Hope rises above disarray.
The theme emerges gently, carried on a stream of whimsical background music, as viewers enter Laura Nagle’s world. They discover from the opening scenes that Vectors of Autism presents a frank, artistic portrait of a person who says she is “not good at life.”
But at 59, she strives to get better at it.
That sense of progress, traced from an unkempt kitchen to an orderly space in new living quarters, resonates, informs and inspires. The film, produced by Northern Arizona University professor Susan Marks to tell Nagle’s story as a window into autism, has already earned two awards and stirred an interest in understanding more about autism and those who live with it.
“We had always wanted there to be a way for people to see and hear about autism from someone who has autism,” said Marks, who turned to NAU graduate John Schaffer to film and direct the documentary.
Nagle had long partnered with Marks as a public presenter at conferences and other gatherings, so she was the clear choice to offer an adult perspective of autism while promoting neurodiversity—a term that emphasizes “differences, not deficiencies,” Marks said.
Nagle’s differences establish themselves quickly. She offers with stark honesty that she is “a wreck,” attested to by her disheveled surroundings and an asynchronous style of dialogue, but what slowly comes into focus as the film unfolds are her extraordinary talents and edgy sense of humor.
She can design a building to blueprint specifications and insightfully dissect complex engineering concepts, all with only a high school education and no formal training. Flying machines and the smell of tires fascinate her. Yet understanding how to charge for her work, whether freelance architectural design or professional presentations, evades her.
Earning a living endures an uneven fate as Nagle simply tries to live the sort of life most people take for granted.
The struggle defines autism, a condition that lies beneath layers of opacity even while becoming more prominent as a diagnosis. The latest estimates from the Centers for Disease Control are that autism is found in 1 out of 50 children. Exactly what that means for a condition with traits that range on a wide spectrum is as confusing for the experts as for the public.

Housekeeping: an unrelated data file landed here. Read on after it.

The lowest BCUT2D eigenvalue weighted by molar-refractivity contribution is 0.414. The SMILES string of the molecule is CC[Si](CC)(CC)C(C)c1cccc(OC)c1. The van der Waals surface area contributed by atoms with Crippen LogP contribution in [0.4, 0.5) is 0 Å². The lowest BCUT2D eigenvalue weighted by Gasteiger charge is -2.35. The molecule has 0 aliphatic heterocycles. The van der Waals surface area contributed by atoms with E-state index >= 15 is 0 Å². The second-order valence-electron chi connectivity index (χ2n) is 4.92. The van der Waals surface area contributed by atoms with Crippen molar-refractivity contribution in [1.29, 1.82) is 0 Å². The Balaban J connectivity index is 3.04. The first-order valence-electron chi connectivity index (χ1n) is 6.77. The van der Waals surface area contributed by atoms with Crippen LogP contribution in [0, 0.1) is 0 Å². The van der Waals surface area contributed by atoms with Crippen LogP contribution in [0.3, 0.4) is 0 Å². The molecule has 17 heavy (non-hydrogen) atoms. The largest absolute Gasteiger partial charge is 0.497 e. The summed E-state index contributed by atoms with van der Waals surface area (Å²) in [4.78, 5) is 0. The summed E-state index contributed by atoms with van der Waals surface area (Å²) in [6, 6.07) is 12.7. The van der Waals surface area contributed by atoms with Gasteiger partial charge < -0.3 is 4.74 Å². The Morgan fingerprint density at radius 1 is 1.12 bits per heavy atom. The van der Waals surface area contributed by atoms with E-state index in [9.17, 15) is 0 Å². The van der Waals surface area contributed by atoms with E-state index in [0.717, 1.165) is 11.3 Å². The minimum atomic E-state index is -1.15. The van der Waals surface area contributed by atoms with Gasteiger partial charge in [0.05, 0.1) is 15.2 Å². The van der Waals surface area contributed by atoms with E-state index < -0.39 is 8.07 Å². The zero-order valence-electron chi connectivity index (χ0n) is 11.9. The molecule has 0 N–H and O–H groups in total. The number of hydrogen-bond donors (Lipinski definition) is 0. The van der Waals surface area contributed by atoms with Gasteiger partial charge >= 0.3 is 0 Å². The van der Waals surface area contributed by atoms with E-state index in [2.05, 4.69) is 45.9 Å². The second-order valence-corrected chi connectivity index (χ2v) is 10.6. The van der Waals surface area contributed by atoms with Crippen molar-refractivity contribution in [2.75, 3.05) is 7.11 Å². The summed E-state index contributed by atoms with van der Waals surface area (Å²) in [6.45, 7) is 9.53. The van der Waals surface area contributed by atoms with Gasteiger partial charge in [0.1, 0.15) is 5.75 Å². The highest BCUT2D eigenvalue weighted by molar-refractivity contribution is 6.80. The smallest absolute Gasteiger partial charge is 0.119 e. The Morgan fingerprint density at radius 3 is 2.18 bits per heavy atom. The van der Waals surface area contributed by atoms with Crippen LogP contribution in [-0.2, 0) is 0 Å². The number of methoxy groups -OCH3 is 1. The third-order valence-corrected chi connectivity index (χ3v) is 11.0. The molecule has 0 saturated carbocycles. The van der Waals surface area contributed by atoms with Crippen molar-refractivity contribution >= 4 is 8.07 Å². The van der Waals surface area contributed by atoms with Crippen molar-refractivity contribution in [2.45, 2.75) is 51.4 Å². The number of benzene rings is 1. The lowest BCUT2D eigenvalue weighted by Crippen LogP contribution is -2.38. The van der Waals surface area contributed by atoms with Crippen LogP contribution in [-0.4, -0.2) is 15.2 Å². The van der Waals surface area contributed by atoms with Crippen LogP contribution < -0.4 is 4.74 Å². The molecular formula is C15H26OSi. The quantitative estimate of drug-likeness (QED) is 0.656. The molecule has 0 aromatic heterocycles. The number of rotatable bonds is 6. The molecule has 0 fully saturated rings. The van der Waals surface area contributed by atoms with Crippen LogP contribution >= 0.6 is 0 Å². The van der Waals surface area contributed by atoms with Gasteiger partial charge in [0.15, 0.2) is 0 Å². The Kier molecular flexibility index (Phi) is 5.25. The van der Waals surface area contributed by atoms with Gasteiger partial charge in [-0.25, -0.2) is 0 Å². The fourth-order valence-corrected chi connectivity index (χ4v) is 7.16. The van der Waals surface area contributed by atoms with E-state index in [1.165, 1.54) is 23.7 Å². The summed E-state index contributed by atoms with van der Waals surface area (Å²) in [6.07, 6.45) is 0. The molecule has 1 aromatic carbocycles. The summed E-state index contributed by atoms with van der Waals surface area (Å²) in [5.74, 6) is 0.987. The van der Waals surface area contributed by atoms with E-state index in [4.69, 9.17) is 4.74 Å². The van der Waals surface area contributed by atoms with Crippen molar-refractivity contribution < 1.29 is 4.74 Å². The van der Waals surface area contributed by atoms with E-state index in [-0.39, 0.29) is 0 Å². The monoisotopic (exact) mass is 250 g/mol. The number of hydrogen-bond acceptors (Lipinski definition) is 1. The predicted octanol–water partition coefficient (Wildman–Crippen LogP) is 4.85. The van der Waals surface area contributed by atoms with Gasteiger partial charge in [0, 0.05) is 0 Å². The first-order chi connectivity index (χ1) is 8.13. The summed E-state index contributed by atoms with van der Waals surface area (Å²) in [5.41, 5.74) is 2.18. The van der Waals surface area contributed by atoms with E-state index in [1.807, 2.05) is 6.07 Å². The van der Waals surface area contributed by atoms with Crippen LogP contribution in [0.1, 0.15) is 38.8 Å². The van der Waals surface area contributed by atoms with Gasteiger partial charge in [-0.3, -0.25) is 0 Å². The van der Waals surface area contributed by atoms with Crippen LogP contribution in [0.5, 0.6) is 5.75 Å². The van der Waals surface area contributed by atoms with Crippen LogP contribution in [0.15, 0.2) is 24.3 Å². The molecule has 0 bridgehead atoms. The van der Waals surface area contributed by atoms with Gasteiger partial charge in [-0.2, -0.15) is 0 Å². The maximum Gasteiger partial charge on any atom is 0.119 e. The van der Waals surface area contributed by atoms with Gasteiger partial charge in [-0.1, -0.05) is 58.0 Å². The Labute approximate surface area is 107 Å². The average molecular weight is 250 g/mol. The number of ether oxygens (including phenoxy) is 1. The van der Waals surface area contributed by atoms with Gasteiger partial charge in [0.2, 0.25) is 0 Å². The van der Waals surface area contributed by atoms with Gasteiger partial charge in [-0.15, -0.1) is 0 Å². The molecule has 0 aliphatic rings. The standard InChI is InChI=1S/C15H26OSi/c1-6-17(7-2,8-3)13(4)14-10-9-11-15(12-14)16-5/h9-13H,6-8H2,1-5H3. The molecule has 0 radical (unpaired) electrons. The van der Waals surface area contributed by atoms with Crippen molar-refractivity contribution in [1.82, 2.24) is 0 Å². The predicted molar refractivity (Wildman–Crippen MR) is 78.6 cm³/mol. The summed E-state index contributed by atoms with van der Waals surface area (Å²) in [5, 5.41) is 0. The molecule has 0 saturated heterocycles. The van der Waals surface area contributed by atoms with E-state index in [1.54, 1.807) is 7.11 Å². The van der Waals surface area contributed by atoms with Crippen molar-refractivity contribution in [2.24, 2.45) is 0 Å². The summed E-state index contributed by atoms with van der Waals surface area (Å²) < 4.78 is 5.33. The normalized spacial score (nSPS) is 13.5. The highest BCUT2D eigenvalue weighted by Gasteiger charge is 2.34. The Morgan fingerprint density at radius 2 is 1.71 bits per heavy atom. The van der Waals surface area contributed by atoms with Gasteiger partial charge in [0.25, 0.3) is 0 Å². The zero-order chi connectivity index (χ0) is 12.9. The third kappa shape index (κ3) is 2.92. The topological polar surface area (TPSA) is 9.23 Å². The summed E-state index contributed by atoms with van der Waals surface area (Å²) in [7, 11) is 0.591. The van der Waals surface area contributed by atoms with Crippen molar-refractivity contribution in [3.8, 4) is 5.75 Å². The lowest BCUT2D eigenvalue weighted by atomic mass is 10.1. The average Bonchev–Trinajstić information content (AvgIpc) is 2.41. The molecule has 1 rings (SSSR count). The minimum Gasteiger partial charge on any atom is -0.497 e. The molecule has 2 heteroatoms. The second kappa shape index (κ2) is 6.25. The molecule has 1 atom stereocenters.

Marks said autism can be “an invisible disability” but with recognizable qualities, such as social interaction difficulties and routine patterns of behavior. Nagle, for example, “struggles with reading the social nuances of complex social interactions, which has affected her ability to keep jobs despite her ability to perform the tasks of the job.” She experiences heightened sensitivities to sensory stimuli.
“I believe all of those qualities are what has made it difficult for Laura to make a living,” Marks said.
Yet as the film reveals, Nagle has not spent her life stuck at a definable point developmentally or socially. She’s learned “subroutines,” as she calls them, to get by in daily life, and she continues to add more. Her straightforward, occasionally acerbic, style is reflected on her website and Twitter account (@HardAspie).
“I hope the movie conveys that a person does not stop growing,” Marks said. “After all, none of us did. Why would we expect that a person with autism, once they graduate from high school, is who they are going to be their whole life?”
As Vectors of Autism makes the rounds at film festivals and other showings—it won “Heart of the Festival” at the Sedona International Film Festival and has earned the American Association on Intellectual and Developmental Disabilities 2013 Media Award—Nagle uses the documentary during her own presentations. Marks said the hope remains that sales of the movie can supplement Nagle’s income as she keeps working to forge a life for herself.
Marks said that viewers have reacted with praise, understanding and gratitude. Faculty have remarked that they now understand that some of their students may be autistic. Adults on the autism spectrum see a story that is very much like their own.
“We didn’t want to create a story that would convey a sense of pity for people, so I think they get that Laura’s really cool but that it really sucks that such a talented person couldn’t make a living,” Marks said.